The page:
The workshop conducted with parents of students in Std. 5, 6, 7 respectively on separate days in January 2016, gave the parents a glimpse of what appropriate norm setting and behaviour management while using digital devices looks like. Parents were introduced to strategies and provided practical examples for modelling the appropriate behaviour. All this was of course achieved in the true Shishuvan style of group work and discussion based activities. Parents got into groups and enlisted points for some everyday behaviours and phenomena like – things they keep in mind while going on a detox diet, things to remember while creating a business agreement, verbal and non-verbal behaviours while engaging in real time interactions and code of conduct on the dinner table. These insights were shared and used as the starting point to explore the similarities and connections between parenting and digital parenting. Associations between day-to-day norm setting and digital management were created through this activity. It was interesting how this also helped create a base to explore individual differences. The concept of NETIQUETTE, Digital Detox and Contracting were discussed and parents were also left with examples for each as well as a sample of the contract. Parents also put down one clause that they would like to include in their digital contracts. The emphasis throughout the session was on the need for parents and families to demonstrate appropriate media use behaviours consistently in order to motivate and elicit similar behaviours from the children.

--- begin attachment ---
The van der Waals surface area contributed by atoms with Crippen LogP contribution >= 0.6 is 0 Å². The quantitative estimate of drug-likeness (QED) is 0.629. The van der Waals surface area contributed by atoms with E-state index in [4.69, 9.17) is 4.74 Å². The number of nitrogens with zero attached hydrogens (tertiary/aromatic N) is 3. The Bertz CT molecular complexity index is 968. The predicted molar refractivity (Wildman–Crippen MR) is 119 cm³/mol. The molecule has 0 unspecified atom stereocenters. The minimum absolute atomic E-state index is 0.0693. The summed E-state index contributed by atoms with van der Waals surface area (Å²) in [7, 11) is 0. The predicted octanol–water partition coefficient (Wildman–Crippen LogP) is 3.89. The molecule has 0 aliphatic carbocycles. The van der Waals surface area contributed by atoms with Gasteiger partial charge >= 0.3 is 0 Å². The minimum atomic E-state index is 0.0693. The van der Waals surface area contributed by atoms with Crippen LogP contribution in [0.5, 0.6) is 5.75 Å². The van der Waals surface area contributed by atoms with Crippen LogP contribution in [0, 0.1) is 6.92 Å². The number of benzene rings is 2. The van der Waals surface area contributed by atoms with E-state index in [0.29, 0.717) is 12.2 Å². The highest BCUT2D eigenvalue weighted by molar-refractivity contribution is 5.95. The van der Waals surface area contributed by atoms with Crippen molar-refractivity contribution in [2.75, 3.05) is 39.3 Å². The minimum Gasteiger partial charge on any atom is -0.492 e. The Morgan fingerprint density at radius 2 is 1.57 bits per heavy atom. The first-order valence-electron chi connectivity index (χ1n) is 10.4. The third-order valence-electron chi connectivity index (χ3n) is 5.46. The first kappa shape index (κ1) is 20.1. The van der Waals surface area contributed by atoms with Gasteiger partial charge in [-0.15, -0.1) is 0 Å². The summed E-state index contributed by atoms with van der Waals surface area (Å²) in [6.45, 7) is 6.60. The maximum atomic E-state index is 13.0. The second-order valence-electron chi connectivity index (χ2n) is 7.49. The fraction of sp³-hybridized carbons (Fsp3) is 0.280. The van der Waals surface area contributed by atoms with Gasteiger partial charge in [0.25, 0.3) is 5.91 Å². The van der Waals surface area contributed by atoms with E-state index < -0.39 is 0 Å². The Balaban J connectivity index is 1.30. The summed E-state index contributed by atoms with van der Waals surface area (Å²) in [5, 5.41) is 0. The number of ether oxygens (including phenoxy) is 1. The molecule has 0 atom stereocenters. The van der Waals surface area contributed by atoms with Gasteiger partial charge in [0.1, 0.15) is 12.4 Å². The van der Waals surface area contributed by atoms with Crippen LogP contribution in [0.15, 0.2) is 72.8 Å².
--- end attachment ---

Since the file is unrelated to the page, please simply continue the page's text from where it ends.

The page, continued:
It was indeed a pleasure conducting these workshops and as always, I returned with a lot more learning and lot more food for thought. To all those adults desiring to bring about a change in their children’s behaviours, let’s reflect on what we do. It may not always be the only way to go ahead, but it can serve as a great starting point. Children See, Children do! And this video sums it up really well: https://www.youtube.com/watch?v=7d4gmdl3zNQ . Here’s to creating a safer and healthier generation of digital children!

VII - Digital Parenting1 VII - Digital Parenting VI - Digital Parenting2 VI - Digital Parenting V - Digital Parenting1 V - Digital Parenting Digital Contracts


 rushabh meha python workshopfounder, erpnext | the best code is the one that is not written